Global Trade and Conflicting National Interests
In this book Ralph Gomory and William Baumol adapt classical trade models to the modern world economy. Trade today is dominated by manufactured goods, rapidly moving technology, and huge firms that benefit from economies of scale. This is very different from the largely agricultural world in which the classical theories originated. Gomory and Baumol show that the new and significant conflicts resulting from international trade are inherent in modern economies.Today improvement in one country's productive capabilities is often attainable only at the expense of another country's general welfare. The authors describe why and when this is so and why, in a modern free-trade environment, a country might have a vital stake in the competitive strength of its industries.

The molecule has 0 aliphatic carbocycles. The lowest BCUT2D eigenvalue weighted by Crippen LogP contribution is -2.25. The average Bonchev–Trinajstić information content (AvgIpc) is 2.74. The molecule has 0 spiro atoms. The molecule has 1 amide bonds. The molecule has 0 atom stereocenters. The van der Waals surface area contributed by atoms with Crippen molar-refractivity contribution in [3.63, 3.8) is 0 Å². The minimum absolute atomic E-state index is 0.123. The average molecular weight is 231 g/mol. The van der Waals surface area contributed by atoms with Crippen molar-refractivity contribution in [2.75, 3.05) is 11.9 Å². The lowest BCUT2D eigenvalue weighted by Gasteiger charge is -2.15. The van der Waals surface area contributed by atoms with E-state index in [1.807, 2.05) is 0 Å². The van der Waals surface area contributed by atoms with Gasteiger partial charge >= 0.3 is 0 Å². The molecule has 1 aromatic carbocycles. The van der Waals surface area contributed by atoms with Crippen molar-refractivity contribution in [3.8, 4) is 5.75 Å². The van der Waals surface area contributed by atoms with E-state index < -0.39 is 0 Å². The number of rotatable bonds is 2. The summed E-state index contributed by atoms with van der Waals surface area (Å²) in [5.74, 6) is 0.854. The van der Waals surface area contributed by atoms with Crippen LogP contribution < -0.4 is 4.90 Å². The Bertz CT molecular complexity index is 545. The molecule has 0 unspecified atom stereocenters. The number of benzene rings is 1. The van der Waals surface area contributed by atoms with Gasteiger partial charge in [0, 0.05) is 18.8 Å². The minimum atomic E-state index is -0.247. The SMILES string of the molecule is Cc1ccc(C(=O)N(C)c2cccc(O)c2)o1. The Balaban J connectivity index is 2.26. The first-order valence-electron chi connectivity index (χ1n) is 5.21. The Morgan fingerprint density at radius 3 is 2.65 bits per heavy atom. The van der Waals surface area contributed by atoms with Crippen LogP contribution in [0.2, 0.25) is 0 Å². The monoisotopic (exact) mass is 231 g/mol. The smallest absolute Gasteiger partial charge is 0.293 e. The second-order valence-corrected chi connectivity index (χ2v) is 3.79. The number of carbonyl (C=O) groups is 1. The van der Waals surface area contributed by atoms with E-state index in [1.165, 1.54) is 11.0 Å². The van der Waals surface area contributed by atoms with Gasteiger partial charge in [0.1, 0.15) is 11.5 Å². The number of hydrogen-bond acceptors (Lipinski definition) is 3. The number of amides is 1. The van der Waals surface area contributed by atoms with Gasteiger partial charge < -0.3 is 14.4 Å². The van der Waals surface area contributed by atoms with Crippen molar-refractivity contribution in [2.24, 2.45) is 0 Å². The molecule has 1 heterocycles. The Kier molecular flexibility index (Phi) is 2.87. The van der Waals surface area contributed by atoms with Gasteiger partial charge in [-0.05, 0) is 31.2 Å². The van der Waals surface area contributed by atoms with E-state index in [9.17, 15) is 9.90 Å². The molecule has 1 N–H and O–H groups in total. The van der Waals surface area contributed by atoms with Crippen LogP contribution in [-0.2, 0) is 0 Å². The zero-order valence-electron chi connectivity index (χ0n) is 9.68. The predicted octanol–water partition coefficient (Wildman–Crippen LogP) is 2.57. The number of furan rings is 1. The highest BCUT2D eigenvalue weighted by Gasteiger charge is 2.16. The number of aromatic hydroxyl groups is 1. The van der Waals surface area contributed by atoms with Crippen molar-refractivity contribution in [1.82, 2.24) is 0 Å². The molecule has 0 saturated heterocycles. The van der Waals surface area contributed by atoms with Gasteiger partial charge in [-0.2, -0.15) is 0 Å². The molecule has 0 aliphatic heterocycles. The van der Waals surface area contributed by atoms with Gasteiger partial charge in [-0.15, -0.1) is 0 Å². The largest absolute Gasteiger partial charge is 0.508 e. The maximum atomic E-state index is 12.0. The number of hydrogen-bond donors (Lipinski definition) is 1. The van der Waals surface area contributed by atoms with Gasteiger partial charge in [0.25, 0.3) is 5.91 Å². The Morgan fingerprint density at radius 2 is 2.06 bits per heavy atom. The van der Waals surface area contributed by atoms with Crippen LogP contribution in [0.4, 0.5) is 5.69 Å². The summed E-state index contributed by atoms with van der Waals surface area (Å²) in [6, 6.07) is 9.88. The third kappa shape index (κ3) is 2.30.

—Robert M. Solow, Institute Professor of Economics, Emeritus, MIT, and Nobel Laureate in Economics
—Jagdish Bhagwati, Arthur Lehman Professor of Economics, Columbia University
—Herbet E. Scarf, Sterling Professor of Economics, Yale University
—Maritn Shubik, Cowles Foundation for Research in Economics, Yale University